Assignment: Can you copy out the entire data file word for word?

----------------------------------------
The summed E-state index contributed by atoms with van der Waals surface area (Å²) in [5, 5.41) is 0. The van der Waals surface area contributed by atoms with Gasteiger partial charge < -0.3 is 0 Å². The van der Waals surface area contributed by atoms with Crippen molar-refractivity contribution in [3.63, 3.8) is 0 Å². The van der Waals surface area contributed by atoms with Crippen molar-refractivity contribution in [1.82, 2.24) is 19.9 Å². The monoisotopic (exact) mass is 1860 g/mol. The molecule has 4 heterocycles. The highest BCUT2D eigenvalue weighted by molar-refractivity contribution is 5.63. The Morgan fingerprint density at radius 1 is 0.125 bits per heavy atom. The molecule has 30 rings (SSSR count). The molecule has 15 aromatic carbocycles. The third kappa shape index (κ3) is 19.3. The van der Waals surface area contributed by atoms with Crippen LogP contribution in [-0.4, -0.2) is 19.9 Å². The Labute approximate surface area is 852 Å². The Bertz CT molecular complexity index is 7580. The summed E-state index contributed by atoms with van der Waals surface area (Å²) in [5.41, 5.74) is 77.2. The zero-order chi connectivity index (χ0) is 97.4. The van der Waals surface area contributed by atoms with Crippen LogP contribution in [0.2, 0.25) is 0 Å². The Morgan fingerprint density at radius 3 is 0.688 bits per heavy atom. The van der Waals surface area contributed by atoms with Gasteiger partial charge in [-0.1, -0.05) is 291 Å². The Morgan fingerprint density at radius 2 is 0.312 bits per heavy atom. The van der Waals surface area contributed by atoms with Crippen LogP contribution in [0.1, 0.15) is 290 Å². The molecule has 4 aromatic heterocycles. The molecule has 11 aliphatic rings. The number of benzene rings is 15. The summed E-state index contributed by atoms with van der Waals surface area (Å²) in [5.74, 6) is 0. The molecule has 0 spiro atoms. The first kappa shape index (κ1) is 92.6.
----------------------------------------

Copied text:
The summed E-state index contributed by atoms with van der Waals surface area (Å²) in [5, 5.41) is 0. The van der Waals surface area contributed by atoms with Gasteiger partial charge < -0.3 is 0 Å². The van der Waals surface area contributed by atoms with Crippen molar-refractivity contribution in [3.63, 3.8) is 0 Å². The van der Waals surface area contributed by atoms with Crippen molar-refractivity contribution in [1.82, 2.24) is 19.9 Å². The monoisotopic (exact) mass is 1860 g/mol. The molecule has 4 heterocycles. The highest BCUT2D eigenvalue weighted by molar-refractivity contribution is 5.63. The Morgan fingerprint density at radius 1 is 0.125 bits per heavy atom. The molecule has 30 rings (SSSR count). The molecule has 15 aromatic carbocycles. The third kappa shape index (κ3) is 19.3. The van der Waals surface area contributed by atoms with Crippen LogP contribution in [-0.4, -0.2) is 19.9 Å². The Labute approximate surface area is 852 Å². The Bertz CT molecular complexity index is 7580. The summed E-state index contributed by atoms with van der Waals surface area (Å²) in [5.41, 5.74) is 77.2. The zero-order chi connectivity index (χ0) is 97.4. The van der Waals surface area contributed by atoms with Crippen LogP contribution in [0.2, 0.25) is 0 Å². The Morgan fingerprint density at radius 3 is 0.688 bits per heavy atom. The van der Waals surface area contributed by atoms with Gasteiger partial charge in [-0.1, -0.05) is 291 Å². The Morgan fingerprint density at radius 2 is 0.312 bits per heavy atom. The van der Waals surface area contributed by atoms with Crippen LogP contribution in [0.1, 0.15) is 290 Å². The molecule has 4 aromatic heterocycles. The molecule has 11 aliphatic rings. The number of benzene rings is 15. The summed E-state index contributed by atoms with van der Waals surface area (Å²) in [5.74, 6) is 0. The molecule has 0 spiro atoms. The first kappa shape index (κ1) is 92.6.